Katherine C. Kurnit, MD
Results from a recent retrospective study indicate that treatment with a gastrointestinal (GI)-based adjuvant chemotherapy regimen may be more beneficial than that of a gynecologic-based one in patients with mucinous ovarian cancer, said lead author Katherine C. Kurnit, MD.1
“Right now, mucinous ovarian cancer is treated a lot like other epithelial ovarian cancers,” said Kurnit, a fellow in gynecologic oncology at The University of Texas MD Anderson Cancer Center. “A lot of our data are from other mostly high-grade serious ovarian cancer patients, and so, we usually use routine gynecologic-based regimens, which is carboplatin and paclitaxel, most recently.”
However, because outcomes for patients with mucinous ovarian cancer are poor, researchers have been working on exploring other approaches to better treat this subtype of patients. For example, the GOG 241 study looked at the use of carboplatin/paclitaxel with or without bevacizumab (Avastin) or oxaliplatin/capecitabine with or without bevacizumab in chemotherapy-naïve patients with mucinous ovarian cancer, including those with recurrent stage I disease. Unfortunately, the trial was stopped early in 2013 due to poor accrual—50 patients were enrolled—and thus, researchers were unable to make any conclusions.2
Keeping this in mind, Kurnit and her team at The University of Texas MD Anderson Cancer Center collaborated with researchers of the Sidney Kimmel Comprehensive Cancer Center at Johns Hopkins Medicine and conducted a retrospective cohort study to determine whether the use of a GI-based regimen would be associated with a difference in survival compared with use of a gynecologic-based regimen in patients with mucinous ovarian cancer who received postoperative adjuvant chemotherapy.
Results suggested an improvement in progression-free survival (PFS) in patients who received a GI-based treatment (not reached) compared with that of a gynecologic type (26 months; P
= .04). Overall survival (OS) was also improved with a GI regimen, with which the median OS was not reached versus 67 months with a gynecologic-based treatment (P
= .02). However, the role of bevacizumab in these regimens remains unclear, Kurnit explained.
In an interview with OncLive
during the 2019 SGO Annual Winter Meeting, Kurnit discussed the clinical implications of these findings and where research should go in the future.
OncLive: Could you discuss the GOG 241 trial and the challenges that were faced?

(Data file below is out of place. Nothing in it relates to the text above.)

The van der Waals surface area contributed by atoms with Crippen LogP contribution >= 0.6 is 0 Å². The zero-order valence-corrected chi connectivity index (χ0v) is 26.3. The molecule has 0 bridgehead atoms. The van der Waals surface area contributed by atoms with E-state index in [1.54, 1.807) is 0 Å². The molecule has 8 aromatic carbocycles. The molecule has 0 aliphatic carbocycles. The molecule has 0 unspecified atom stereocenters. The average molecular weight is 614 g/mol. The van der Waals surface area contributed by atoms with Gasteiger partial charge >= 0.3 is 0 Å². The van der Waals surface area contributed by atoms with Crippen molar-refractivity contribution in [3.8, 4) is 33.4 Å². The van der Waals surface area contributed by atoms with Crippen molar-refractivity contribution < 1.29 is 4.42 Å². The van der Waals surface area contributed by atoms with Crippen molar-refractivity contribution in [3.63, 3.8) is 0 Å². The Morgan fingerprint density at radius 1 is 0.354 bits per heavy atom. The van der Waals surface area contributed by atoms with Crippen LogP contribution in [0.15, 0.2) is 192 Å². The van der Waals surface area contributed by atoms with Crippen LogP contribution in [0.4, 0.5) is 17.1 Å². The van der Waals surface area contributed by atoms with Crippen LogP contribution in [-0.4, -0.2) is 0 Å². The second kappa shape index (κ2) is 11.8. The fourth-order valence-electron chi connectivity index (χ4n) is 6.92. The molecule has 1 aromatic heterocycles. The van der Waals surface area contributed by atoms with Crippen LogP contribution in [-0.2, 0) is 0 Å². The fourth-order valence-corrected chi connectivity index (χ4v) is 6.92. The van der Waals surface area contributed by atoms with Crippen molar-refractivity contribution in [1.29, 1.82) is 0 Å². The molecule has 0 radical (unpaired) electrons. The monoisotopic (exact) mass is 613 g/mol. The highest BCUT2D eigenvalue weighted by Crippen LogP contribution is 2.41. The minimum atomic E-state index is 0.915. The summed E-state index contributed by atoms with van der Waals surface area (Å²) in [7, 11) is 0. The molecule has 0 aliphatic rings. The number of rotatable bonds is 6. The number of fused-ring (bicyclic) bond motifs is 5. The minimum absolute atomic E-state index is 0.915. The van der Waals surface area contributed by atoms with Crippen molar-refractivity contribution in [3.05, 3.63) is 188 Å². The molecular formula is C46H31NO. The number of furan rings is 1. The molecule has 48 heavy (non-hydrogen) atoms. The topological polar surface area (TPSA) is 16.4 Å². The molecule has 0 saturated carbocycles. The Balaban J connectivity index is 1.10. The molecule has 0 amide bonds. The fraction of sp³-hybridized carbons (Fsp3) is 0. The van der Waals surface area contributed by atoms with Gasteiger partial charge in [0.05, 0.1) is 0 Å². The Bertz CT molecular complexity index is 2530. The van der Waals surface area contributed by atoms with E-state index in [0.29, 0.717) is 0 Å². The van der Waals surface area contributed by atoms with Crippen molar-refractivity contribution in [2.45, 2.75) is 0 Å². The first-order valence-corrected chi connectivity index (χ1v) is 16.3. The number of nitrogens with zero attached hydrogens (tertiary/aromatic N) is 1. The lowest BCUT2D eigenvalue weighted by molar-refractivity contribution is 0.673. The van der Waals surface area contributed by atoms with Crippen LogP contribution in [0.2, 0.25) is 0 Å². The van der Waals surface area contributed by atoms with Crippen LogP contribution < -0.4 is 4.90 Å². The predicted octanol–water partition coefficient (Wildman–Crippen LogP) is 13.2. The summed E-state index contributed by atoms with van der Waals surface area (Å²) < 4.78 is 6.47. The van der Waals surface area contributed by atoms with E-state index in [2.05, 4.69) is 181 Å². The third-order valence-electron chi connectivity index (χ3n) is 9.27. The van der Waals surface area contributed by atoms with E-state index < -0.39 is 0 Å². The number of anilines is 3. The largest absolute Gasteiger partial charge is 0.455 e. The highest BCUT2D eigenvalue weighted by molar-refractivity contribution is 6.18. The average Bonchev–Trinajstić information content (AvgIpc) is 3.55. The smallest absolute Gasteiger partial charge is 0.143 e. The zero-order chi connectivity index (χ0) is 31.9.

: Because patients [with mucinous ovarian cancer] may not respond as well to many of the routine regimens as patients with high-grade serious ovarian cancer, the Gynecologic Oncology Group (GOG) put together a trial that specifically [focused on] patients with mucinous ovarian cancer, and looked at whether a GI-type regimen might [lead to] better survival outcomes for these patients.
They were looking at survival outcomes, comparing a gynecologic-type regimen with and without bevacizumab and a GI-type regimen with and without bevacizumab, and they had 4 different arms that they were investigating.
They opened, and unfortunately, didn’t accrue very well, so they ended up having to close early. When they looked back at the patients who were enrolled, they found that a lot of them did not actually have primary ovarian cancer, and many of them were metastatic from mostly GI sites. Therefore, the study itself was limited by difficulties accruing, but also in the patients with unintended nonovarian cancer who were enrolled.
What was the rationale behind your study?
For our study, we wanted to further investigate this question and see if we had enough patients that we could see, from a retrospective cohort study design, whether there would be a difference between these 2 regimens.
There, we at The University of Texas MD Anderson Cancer Center collaborated with the Sidney Kimmel Comprehensive Cancer Center at Johns Hopkins Medicine and reviewed our patients with mucinous ovarian cancer from the past several decades. We just looked back to see which regimens they received, [noting if] they received bevacizumab, and compared outcomes for those who had received a gynecologic-type regimen versus a GI-type regimen. Other groups have probably looked at their data, but this is probably the largest group trying to evaluate this specific question since that GOG trial completed.
What were your methods?
Our goal was to compare GI-type regimens—those including capecitabine, 5-fluorouracil, oxaliplatin, or some sort of combination—with the gynecologic-based regimens, which is a carboplatin- or cisplatin-based regimen, usually with a taxane. Then, they were allowed to have bevacizumab or not.